Shannon M. Nugent, PhD; Benjamin J. Morasco, PhD; Maya E. O'Neil, PhD; Michele Freeman, MPH; Allison Low, BA; Karli Kondo, PhD; Camille Elven, MD; Bernadette Zakher, MBBS; Makalapua Motu'apuaka, BA; Robin Paynter, MLIS; Devan Kansagara, MD, MCR
Disclaimer: The authors of this article are responsible for its content. The views and conclusions expressed are those of the authors and do not necessarily represent the views of the U.S. Department of Veterans Affairs or the U.S. government. No statement in this article should be construed as an official position of the U.S. Department of Veterans Affairs.
Financial Support: By the U.S. Department of Veterans Affairs, Veterans Health Administration, Office of Research and Development, Quality Enhancement Research Initiative.
Disclosures: Authors have disclosed no conflicts of interest. Forms can be viewed at www.acponline.org/authors/icmje/ConflictOfInterestForms.do?msNum=M17-0155.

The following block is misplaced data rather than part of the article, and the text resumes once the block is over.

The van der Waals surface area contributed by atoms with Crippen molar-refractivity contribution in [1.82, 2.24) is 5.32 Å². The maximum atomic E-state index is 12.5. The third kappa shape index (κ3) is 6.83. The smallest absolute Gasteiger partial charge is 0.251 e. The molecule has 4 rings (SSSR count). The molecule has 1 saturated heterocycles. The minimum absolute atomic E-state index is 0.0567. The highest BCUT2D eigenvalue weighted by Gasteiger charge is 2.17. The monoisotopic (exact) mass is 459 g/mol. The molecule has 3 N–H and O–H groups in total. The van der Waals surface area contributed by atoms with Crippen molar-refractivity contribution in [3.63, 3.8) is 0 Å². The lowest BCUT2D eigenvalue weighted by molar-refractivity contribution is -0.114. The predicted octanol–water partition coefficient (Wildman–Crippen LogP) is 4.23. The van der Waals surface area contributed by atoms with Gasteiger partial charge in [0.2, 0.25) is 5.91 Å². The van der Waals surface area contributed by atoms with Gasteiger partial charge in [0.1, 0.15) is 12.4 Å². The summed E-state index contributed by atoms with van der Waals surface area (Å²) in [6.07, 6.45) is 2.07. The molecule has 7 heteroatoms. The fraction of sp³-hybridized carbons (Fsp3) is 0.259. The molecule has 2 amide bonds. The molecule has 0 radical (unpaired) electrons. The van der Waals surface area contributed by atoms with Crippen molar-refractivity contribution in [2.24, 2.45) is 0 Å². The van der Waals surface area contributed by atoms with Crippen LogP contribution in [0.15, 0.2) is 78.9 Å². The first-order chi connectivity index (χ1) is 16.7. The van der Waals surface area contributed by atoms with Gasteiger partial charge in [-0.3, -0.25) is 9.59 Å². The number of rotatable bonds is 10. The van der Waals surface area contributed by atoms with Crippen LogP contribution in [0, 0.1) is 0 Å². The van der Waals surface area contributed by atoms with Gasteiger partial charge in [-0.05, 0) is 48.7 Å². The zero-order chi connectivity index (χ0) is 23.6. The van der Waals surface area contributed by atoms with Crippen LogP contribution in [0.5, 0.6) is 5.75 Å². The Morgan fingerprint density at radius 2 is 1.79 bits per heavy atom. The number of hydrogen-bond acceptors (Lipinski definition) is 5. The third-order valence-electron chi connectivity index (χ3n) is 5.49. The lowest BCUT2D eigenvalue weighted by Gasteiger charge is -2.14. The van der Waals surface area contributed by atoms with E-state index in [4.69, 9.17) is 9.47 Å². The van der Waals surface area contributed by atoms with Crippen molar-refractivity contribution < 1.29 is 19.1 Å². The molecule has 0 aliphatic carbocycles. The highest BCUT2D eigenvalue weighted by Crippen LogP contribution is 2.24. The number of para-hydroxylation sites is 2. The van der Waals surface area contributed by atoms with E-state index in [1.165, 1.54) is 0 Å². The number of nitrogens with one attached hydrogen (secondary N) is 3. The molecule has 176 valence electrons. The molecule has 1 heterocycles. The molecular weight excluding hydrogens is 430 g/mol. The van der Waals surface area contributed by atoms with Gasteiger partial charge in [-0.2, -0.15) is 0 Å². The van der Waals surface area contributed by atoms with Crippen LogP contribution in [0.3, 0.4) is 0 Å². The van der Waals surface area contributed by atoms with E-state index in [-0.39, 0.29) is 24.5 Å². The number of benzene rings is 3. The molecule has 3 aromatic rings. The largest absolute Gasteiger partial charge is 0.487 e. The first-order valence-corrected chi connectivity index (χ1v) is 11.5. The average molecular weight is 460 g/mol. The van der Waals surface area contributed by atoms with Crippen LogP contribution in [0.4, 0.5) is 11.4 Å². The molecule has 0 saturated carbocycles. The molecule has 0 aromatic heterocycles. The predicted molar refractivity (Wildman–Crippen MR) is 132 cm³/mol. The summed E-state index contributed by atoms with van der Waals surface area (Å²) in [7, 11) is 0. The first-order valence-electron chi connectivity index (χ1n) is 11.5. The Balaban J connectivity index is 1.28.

Editors' Disclosures: Christine Laine, MD, MPH, Editor in Chief, reports that she has no financial relationships or interests to disclose. Darren B. Taichman, MD, PhD, Executive Deputy Editor, reports that he has no financial relationships or interests to disclose. Cynthia D. Mulrow, MD, MSc, Senior Deputy Editor, reports that she has no relationships or interests to disclose. Deborah Cotton, MD, MPH, Deputy Editor, reports that she has no financial relationships or interest to disclose. Jaya K. Rao, MD, MHS, Deputy Editor, reports that she has stock holdings/options in Eli Lilly and Pfizer. Sankey V. Williams, MD, Deputy Editor, reports that he has no financial relationships or interests to disclose. Catharine B. Stack, PhD, MS, Deputy Editor for Statistics, reports that she has stock holdings in Pfizer and Johnson & Johnson.